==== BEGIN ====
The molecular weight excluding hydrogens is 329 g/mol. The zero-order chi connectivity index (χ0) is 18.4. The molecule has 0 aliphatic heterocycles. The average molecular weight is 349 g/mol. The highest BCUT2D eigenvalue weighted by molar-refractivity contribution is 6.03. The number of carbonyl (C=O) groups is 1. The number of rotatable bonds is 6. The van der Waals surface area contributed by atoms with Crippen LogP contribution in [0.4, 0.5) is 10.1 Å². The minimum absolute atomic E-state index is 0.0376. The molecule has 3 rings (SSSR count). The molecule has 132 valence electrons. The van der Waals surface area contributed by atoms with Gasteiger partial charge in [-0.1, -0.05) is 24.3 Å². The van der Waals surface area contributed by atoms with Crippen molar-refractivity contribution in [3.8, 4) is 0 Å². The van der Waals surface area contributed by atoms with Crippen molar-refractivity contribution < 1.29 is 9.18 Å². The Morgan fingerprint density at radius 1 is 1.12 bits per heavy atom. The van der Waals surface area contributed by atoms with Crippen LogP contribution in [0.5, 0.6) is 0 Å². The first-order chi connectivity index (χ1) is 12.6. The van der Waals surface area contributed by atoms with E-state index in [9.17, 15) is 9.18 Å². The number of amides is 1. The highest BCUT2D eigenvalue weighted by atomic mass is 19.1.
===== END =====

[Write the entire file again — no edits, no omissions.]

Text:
The molecular weight excluding hydrogens is 329 g/mol. The zero-order chi connectivity index (χ0) is 18.4. The molecule has 0 aliphatic heterocycles. The average molecular weight is 349 g/mol. The highest BCUT2D eigenvalue weighted by molar-refractivity contribution is 6.03. The number of carbonyl (C=O) groups is 1. The number of rotatable bonds is 6. The van der Waals surface area contributed by atoms with Crippen LogP contribution in [0.4, 0.5) is 10.1 Å². The minimum absolute atomic E-state index is 0.0376. The molecule has 3 rings (SSSR count). The molecule has 132 valence electrons. The van der Waals surface area contributed by atoms with Gasteiger partial charge in [-0.1, -0.05) is 24.3 Å². The van der Waals surface area contributed by atoms with Crippen molar-refractivity contribution in [3.8, 4) is 0 Å². The van der Waals surface area contributed by atoms with Crippen molar-refractivity contribution < 1.29 is 9.18 Å². The Morgan fingerprint density at radius 1 is 1.12 bits per heavy atom. The van der Waals surface area contributed by atoms with Crippen LogP contribution in [0.5, 0.6) is 0 Å². The first-order chi connectivity index (χ1) is 12.6. The van der Waals surface area contributed by atoms with E-state index in [9.17, 15) is 9.18 Å². The number of amides is 1. The highest BCUT2D eigenvalue weighted by atomic mass is 19.1.